Media Forum: Can advertisers keep faith in red-tops?

With many titles losing readers, can the tabloids command the same rates from media agencies? Ian Darby reports. You couldn't get any more British. Last week was National Cleavage Week in The Sun, an excuse to plaster even more lovelies on page three, lift spirits during the floods and hopefully add a few sales.

And it looks like The Sun needs it. Its recent circulation has been less than perky, with the July sales figures showing a 4 per cent year-on-year fall to 3.3 million. Its bitter rival the Daily Mirror was down 7 per cent year on year in July to 1.8 million sales.

This was not just a blip. The Sun is consistently down on year-on-year comparisons by close to 5 per cent each month. The Mirror is losing around 15,000 readers every month.

Even growth at the soaring Daily Star slowed to below 1 per cent in July.

And the Sunday market is not immune, with both the News of the World and The Sunday Mirror down year on year.

But is this decline an inevitable long-term process or can the publishers halt it? And what effect is it having on advertisers' confidence in the titles and the commercial health of red-tops?

Jane Wolfson, the non-broadcast director at Initiative, puts the sales declines down to general factors as well as increased competition: "There is a general downward trend in newspapers, the success of Metro can't have helped and we are looking closely at the men's weeklies, which could have an impact on sales if they're selling two million copies a month."

Some believe the red-tops, with the exception of the Star, are not as good at producing the irreverent, cheeky content that reached its peak under Kelvin MacKenzie at The Sun. But a focus on serious news is not an option. Wolfson says: "I do not think they talk about real news any more, they're much more gossip-focused. If they had gone more newsy there would be even more of a problem. Iraq showed us this, with readers going online for their serious news."

Wolfson is convinced agencies are not going to take the declines lying down. "We can't continue to pay more for less," she concludes.

Ian Clark, the director of advertising at News Group Newspapers, argues that it's hard to compare year-on-year circulation figures because The Sun had cut its cover price to 20p in early 2003: "The monthly circulations yo-yo as you would expect and The Sun's six-monthly figure includes four months from the previous year when cover price was reduced. Readership is a better barometer for advertisers and the latest figures show virtually no change."

Clark argues that News Group's titles have responded to circulation issues by improving products. He says: "The product investment, in a bigger and better Sun TV magazine, plus a new 16-page motors section, shows our commitment to readers and advertisers."

And there is every sign that News Group will continue to be bullish in negotiations. "Demand is such that the Bank Holiday News of the World is shut and we are at our maximum pagination. We have never shut a paper to advertisers a week early before and that's an indication of the demand in the marketplace. Come October and November, when the market is traditionally even busier, we will have difficulty accommodating all advertisers," Clark says.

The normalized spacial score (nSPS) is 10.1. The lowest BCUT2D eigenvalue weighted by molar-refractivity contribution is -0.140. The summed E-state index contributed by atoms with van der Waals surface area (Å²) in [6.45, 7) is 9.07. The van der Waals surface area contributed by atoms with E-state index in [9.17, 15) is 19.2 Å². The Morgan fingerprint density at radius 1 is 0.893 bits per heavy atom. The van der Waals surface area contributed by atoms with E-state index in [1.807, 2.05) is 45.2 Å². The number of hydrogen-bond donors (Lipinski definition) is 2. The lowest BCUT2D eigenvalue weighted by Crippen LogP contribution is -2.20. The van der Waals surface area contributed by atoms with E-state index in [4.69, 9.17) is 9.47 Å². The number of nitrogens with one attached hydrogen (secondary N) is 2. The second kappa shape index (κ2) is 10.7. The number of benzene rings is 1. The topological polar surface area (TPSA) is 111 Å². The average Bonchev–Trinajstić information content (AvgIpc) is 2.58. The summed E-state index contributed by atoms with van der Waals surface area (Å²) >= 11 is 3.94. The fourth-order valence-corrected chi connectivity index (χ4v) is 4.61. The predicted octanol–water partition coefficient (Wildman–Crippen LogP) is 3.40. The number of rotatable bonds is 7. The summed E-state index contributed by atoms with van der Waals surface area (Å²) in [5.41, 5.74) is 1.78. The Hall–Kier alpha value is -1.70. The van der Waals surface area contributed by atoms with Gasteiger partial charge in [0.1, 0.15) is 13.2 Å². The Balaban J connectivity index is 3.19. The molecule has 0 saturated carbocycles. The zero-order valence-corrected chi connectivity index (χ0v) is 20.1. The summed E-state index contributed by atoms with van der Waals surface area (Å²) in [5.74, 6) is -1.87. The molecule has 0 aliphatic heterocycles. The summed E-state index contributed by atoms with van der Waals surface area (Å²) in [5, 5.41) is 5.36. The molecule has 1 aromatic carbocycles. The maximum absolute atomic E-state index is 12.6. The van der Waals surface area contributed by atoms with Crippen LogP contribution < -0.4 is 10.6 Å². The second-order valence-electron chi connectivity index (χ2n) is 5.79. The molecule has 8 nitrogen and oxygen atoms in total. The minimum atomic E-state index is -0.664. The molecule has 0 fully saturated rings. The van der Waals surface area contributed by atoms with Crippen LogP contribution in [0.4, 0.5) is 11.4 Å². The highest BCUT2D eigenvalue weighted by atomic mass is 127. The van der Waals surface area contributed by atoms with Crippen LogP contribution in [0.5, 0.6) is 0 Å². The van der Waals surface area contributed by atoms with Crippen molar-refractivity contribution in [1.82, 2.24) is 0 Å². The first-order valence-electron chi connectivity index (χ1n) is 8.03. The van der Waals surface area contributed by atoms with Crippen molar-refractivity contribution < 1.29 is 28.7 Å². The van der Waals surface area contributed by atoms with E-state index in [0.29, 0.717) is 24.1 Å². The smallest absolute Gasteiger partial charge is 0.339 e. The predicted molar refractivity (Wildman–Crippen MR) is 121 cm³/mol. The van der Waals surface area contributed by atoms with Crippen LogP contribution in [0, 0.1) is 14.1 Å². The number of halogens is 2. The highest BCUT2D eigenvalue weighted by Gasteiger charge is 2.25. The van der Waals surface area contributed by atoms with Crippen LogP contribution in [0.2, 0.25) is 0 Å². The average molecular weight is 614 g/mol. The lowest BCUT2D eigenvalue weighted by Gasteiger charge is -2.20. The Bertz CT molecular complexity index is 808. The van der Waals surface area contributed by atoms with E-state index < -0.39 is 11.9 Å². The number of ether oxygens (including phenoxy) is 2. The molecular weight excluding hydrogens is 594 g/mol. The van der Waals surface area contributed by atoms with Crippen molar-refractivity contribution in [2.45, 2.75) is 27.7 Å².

But Mark Gallagher, the head of press at Manning Gottlieb OMD, agrees with Wolfson that the declines are a major concern: "With circulations steadily declining, the cost per thousand to reach an audience obviously increases. We have only seen blips of increases for the tabloids in recent years - when The Sun dropped its cover price to match the Mirror and then for the Mirror when it ran the Paul Burrell story. Short-term factors, such as price cuts and big scoops, will only do so much to improve things."

Gallagher believes that product innovation is a must for the red-tops and they could go further than tinkering with TV supplements to look more fundamentally at format and content.

He sees the Sunday tabloid market as an area for experimentation: "The Mirror Group Sunday titles are taking a battering; I don't see a strategy for them. The People's full-rate sales are down 25 per cent over two years, so this could be a test bed for a new format."

Steve Goodman, the group press director at MediaCom, says that in 1989, the red-top market totalled 18 million copies. It is now around 12.9 million, but Goodman concludes that publishers can claw back sales. "The products need to evolve. I'd like to see more use of colour and more interactivity. They need to make more use of other media rather than operating as standalone media. I'm convinced we'll see them in different formats."

- "This is a big concern for us. The tabloids have been bullish on rates, The Sun especially when it hiked its rates last year on the back of a small sales increase. It's going to be interesting to see what happens when contracts come up for renewal." - Jane Wolfson non-broadcast director, Initiative

- "It has been our best year in ten years. We expect agencies to play pretty tough but we are turning money away so we will eventually be able to say to them that somebody will always be willing to pay more." - Ian Clark director of advertising, News Group Newspapers

- "The model around the world for newspapers will be about product innovation. This has helped the quality titles but there's not much coming from the red-tops. The Star is the most likely to do something because it has less to lose." - Mark Gallagher press director, Manning Gottlieb OMD

- "Some of the demand has slipped away but there are ways they could move on. A big issue is distribution. If you go into a newsagent you see a big mess of newspapers on the floor below racks of glossy magazines. That's no way to promote a product." - Steve Goodman group press director, MediaCom.

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